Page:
I have a severe chronic (but invisible to outside observers) medical issue, and sometimes there are unrescheduleable things that are truly no one else's business. When I was in grad school, I did tell my advisor about the general issue and that I would sometimes have appointments, but I didn't tell other faculty I worked with (and, if I had just started with a new person, I might not have gotten to it yet). I'm sure I might have had a few moments in which I seemed rigid or unavailable, but in the long run, I was extremely productive and did high quality work, so it didn't matter and no one ever said a word about it.

Anonymous said...

(oh, by the way, sorry to add another anonymous into the mix, but the private medical issue is even private on the internet. so, anonymous at 5:31 is a new anonymous).

GMP said...

Thanks, Anon at 5:35. You can always post a comment under the option "Name/URL" without giving an URL, just give yourself a temporary name, like Green Bunny or whatever. You don't have to link to your online persona in any way.

Alex said...

If you have a medical issue that you'd rather not discuss, here's a perfectly fine way to decline the meeting:

"Thanks for offering to take the time to meet. Unfortunately, I have class for most of that time interval, and between classes there's something personal I have to take care of and really can't reschedule. Could we schedule another appointment? Or, if you can't schedule another appointment, is there somebody else in the research group whom I could talk to in order to get up to speed on the project?"

This response does the following:
1) Establishes that you have a good reason, that you aren't just being a flake.
2) Follows up the declination of a meeting with an offer to find another productive way to move forward.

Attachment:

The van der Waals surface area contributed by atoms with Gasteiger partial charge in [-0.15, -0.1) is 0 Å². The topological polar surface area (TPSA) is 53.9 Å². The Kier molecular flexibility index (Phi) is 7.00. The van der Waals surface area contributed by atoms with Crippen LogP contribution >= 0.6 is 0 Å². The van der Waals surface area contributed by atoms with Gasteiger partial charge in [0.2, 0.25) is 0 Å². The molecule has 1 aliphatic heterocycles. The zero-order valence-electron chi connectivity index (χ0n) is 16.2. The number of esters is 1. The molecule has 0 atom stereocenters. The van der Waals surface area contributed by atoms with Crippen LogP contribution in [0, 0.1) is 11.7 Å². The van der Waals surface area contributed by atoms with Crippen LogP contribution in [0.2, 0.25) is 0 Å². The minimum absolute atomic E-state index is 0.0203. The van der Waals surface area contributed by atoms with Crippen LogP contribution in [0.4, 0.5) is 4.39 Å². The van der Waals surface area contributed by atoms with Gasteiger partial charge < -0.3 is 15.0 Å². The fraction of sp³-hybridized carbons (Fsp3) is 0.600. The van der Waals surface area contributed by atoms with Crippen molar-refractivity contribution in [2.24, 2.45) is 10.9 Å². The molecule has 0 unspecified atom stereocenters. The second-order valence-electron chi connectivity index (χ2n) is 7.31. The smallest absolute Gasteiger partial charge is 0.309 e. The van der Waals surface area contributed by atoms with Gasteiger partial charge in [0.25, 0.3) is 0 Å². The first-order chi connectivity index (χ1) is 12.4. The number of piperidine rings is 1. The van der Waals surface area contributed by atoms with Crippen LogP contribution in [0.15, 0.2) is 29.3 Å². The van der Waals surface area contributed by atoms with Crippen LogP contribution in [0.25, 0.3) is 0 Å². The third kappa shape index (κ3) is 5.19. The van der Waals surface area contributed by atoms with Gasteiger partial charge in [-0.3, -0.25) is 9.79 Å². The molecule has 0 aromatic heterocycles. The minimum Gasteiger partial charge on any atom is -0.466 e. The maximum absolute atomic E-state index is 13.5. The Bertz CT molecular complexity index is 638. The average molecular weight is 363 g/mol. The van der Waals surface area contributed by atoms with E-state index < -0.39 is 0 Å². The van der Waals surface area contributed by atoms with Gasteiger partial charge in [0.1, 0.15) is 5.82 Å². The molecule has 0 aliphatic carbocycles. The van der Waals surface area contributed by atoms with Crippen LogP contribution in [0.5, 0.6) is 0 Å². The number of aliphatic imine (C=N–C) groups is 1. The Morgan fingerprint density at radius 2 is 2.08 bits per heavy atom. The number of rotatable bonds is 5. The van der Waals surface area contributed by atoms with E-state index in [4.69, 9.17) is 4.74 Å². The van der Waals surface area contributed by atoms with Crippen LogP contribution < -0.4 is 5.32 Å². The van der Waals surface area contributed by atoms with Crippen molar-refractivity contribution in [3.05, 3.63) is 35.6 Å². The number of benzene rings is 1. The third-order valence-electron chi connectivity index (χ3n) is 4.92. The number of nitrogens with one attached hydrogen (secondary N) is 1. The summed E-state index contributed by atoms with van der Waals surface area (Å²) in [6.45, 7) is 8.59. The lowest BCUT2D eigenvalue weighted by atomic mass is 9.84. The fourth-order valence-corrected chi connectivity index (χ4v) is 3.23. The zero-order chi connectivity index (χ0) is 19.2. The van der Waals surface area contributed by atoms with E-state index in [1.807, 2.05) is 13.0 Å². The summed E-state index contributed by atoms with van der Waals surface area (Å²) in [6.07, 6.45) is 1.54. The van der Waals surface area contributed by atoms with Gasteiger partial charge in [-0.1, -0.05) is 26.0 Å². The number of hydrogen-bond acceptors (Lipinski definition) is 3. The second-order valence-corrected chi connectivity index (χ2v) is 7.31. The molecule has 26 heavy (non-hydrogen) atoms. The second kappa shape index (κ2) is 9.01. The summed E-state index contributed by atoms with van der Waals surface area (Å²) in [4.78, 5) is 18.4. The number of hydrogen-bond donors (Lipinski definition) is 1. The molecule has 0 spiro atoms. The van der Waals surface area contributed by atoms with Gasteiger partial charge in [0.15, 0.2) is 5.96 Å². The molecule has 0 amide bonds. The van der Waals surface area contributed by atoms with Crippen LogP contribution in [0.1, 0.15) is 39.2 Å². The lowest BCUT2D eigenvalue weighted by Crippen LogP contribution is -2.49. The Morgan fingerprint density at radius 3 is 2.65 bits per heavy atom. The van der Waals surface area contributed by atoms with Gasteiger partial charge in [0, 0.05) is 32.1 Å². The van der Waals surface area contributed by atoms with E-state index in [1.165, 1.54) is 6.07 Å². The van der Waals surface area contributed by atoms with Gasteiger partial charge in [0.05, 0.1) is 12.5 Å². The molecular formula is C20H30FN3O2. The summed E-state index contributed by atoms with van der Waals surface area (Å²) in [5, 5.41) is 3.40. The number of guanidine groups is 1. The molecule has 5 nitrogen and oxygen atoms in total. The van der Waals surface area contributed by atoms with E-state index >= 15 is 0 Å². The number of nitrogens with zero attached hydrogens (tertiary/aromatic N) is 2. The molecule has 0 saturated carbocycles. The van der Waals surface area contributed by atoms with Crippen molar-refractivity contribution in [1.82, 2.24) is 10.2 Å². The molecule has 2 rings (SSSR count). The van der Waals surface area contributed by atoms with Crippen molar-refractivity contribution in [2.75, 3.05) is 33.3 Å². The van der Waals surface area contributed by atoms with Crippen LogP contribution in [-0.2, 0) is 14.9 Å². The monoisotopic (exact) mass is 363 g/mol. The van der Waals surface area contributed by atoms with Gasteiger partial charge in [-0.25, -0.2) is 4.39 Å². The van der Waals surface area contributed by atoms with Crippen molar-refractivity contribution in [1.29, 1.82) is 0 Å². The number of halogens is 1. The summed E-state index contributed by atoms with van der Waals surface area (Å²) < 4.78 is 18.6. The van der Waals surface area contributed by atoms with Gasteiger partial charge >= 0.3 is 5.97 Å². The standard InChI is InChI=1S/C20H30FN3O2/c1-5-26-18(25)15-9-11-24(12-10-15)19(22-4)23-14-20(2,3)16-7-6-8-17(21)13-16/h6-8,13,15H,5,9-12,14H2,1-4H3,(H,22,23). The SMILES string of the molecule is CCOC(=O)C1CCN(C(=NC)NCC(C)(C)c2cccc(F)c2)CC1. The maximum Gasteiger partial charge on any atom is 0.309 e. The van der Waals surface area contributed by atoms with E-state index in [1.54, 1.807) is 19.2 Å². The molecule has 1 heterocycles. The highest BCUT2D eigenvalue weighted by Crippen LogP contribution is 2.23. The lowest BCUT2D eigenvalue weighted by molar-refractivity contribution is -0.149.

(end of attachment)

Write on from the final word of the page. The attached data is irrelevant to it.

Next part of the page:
Most professionals would respect that response. It's much better than "No, I was going to eat lunch."

inBetween said...

Yeh, you are right this is a stupid excuse and doesn't bode well for this dude. I don't think you are weird at all for being peeved. I would totally have been too.

Alexandra (Ola) Jacunski said...

All in all, I agree with you, GMP. This could definitely be a red flag -- although it could just be a failure in communication. I can't ever imagine turning down a meeting with a PI because of wanting a long lunch, ESPECIALLY if I had just begged my way into the lab.

That being said - remember how you said "once bitten, twice shy" about forming first impressions of students? I can't help but wonder if the student has had a (...I can't think of the word I'm looking for, comparable isn't right...) experience with a PI. What if the PI they previously worked for was extremely demanding of their time and utterly ungrateful for it?

Becca said...

*Don't make fundamental attribution errors- one instance of behavior is not identity.
*I think it would be wise to tell the student you are busy and were somewhat taken aback with his response.
*That said, if I were describing an ideal reaction for someone in your shoes, GMP, I'd say it would be assuming a valid issue is in play (e.g. a medical issue) and not worrying about it. It doesn't do to go into a new working relationship suspicious... self-fulfilling prophecies and all that.
*As long as we're talking ideal, it might have been worth suggesting (not mandating) eating lunch together and even offering to buy him lunch (parents being able to fund you to go to school != ample lunch money).

*I agree with Alex that the student's behavior wasn't ideal and I would try to adopt his approach if I were in the student's situation.

*I also found DRo's behavior to seem presumptuous and condescending (but I wouldn't call DRo a twit, because, well, it would undermine my first point, wouldn't it?)